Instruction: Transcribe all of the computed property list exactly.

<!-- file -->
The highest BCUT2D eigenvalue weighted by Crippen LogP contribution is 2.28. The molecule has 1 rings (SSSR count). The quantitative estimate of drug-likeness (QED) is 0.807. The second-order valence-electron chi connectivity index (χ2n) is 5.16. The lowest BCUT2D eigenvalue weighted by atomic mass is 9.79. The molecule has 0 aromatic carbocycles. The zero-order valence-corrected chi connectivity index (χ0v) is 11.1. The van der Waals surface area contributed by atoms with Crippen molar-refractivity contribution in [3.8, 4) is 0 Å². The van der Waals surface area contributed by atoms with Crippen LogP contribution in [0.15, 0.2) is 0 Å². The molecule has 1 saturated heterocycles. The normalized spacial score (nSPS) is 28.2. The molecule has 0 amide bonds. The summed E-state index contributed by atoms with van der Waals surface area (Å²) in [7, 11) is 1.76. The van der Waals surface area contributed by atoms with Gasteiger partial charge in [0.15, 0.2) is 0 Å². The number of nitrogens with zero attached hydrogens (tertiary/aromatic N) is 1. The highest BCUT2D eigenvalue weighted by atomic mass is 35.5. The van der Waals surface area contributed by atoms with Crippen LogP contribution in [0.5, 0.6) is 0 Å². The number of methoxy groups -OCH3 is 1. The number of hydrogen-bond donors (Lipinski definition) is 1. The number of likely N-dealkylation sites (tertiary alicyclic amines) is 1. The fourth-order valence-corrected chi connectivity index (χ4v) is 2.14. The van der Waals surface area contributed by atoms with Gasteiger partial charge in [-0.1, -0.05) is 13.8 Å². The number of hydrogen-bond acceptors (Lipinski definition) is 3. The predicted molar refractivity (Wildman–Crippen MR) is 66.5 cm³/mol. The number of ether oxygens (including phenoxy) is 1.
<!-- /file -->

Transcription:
The highest BCUT2D eigenvalue weighted by Crippen LogP contribution is 2.28. The molecule has 1 rings (SSSR count). The quantitative estimate of drug-likeness (QED) is 0.807. The second-order valence-electron chi connectivity index (χ2n) is 5.16. The lowest BCUT2D eigenvalue weighted by atomic mass is 9.79. The molecule has 0 aromatic carbocycles. The zero-order valence-corrected chi connectivity index (χ0v) is 11.1. The van der Waals surface area contributed by atoms with Crippen molar-refractivity contribution in [3.8, 4) is 0 Å². The van der Waals surface area contributed by atoms with Crippen LogP contribution in [0.15, 0.2) is 0 Å². The molecule has 1 saturated heterocycles. The normalized spacial score (nSPS) is 28.2. The molecule has 0 amide bonds. The summed E-state index contributed by atoms with van der Waals surface area (Å²) in [7, 11) is 1.76. The van der Waals surface area contributed by atoms with Gasteiger partial charge in [0.15, 0.2) is 0 Å². The number of nitrogens with zero attached hydrogens (tertiary/aromatic N) is 1. The highest BCUT2D eigenvalue weighted by atomic mass is 35.5. The van der Waals surface area contributed by atoms with Crippen LogP contribution in [0.5, 0.6) is 0 Å². The number of methoxy groups -OCH3 is 1. The number of hydrogen-bond donors (Lipinski definition) is 1. The number of likely N-dealkylation sites (tertiary alicyclic amines) is 1. The fourth-order valence-corrected chi connectivity index (χ4v) is 2.14. The van der Waals surface area contributed by atoms with Gasteiger partial charge in [-0.1, -0.05) is 13.8 Å². The number of hydrogen-bond acceptors (Lipinski definition) is 3. The predicted molar refractivity (Wildman–Crippen MR) is 66.5 cm³/mol. The number of ether oxygens (including phenoxy) is 1.